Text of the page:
On Mater Dei basketball game nights, Shelly Schadegg knows her phone is going to ring.
It takes no longer than a few seconds for her to tell if husband’s Ron Schadegg’s Mater Dei Knights have won or lost.
“I can always tell if they lost, I don’t get a phone call for a couple hours.” Shelly Schadegg said. “Usually he deals with the team first and then he’ll give me a call. Basketball is a huge part of our lives. It has been for 25 years.”
Phone calls, texts and occasional visits are how the Schadeggs have been communicating during a successful basketball season that has brought the Knights to the Class 2A state tournament in Peoria.
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Shelly Schadegg also listens to games over the Internet via live streaming, or gets update texts from her children or others at the games.
The family was together during Ron Schadegg’s 11-year run as the head coach of Timber Creek High in Orlando, Fla., but things got a lot more complicated in 2013 when he accepted the head coaching job at his alma mater, Mater Dei High School in Breese.
Ron Schadegg and his son, 13-year-old Jacob, moved to Breese. Daughter Lindsey, now 21, was attending Central Florida University at the time, but since has also moved to Breese and plans to enroll at Southern Illinois University Edwardsville.
But because of her job requiremeents as a corporate vice president for a hotel management firm, Shelly Schadegg has been living in her home state of Texas, where her company is renovating a Hyatt hotel in Austin.
The Schadeggs decided long ago it was all worth it. A few hardships — and more than a few miles — were not going to stop them from being a family.
“Once that’s done, she’ll transition out here and we’ll be back to normalcy,” said Ron Schadegg, who met his wife after he graduated from Panhandle State in Oklahoma. “Texans are a different breed, they like their own state just like we do. She’s been very supportive and sacrificed quite a bit for us to be able to do this and be in this position.”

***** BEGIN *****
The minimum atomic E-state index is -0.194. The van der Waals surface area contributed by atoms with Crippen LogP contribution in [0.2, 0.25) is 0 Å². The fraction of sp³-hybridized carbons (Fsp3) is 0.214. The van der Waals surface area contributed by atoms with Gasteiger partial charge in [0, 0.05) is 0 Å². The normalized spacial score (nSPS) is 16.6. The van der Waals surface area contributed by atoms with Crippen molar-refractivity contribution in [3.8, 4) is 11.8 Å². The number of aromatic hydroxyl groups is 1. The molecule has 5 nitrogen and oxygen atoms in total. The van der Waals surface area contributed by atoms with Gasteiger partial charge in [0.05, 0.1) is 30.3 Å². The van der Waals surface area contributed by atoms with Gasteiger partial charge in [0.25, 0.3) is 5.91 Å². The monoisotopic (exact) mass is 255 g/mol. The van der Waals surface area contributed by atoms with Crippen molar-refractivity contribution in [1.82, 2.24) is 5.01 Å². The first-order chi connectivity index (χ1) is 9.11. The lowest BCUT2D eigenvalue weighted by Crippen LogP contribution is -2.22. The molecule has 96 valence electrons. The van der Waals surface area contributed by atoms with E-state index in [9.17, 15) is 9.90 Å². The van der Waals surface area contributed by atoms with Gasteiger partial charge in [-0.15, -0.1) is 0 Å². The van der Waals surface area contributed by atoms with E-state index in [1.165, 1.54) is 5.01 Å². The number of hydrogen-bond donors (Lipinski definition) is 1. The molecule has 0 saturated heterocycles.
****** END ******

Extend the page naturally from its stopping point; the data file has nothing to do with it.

Schadegg said he hasn’t seen his wife in six weeks, but talks to her twice or three times daily. And don’t think for a second she would miss the thrill of seeing her husband coaching Mater Dei at the state tournament.
She’s flying to Peoria and will be there for Friday’s semifinal game.
“I can’t miss it,” she said. “I’m a huge basketball fan and I can’t miss the opportunity to go watch his team compete at state.”
Schadegg and his children miss Shelly and the family’s unique living arrangement adds more than a bit of difficulty at times. Not to mention the frequent flier miles.
“Generally she likes to get back here every two to three weeks, but her work has been busy and it’s been busy here,” said Ron Schadegg, who handles social media, alumni relations and communications at Mater Dei. “It’s been a little too long right now, but we make it work. I support what she does, she supports me with what I do and at the end of the day, it all works out.
“It’s definitely been a tough journey that we’re trying to make the best of.”
While he was living and coaching in Florida, Schadegg twice brought his teams to player in Mater Dei Christmas Tournament. Not only did that give him a chance to catch up with his family — his 86-year-old mother, Mary, still lives in Breese and six siblings are in close proximity — but it also got the attention of his basketball-loving son.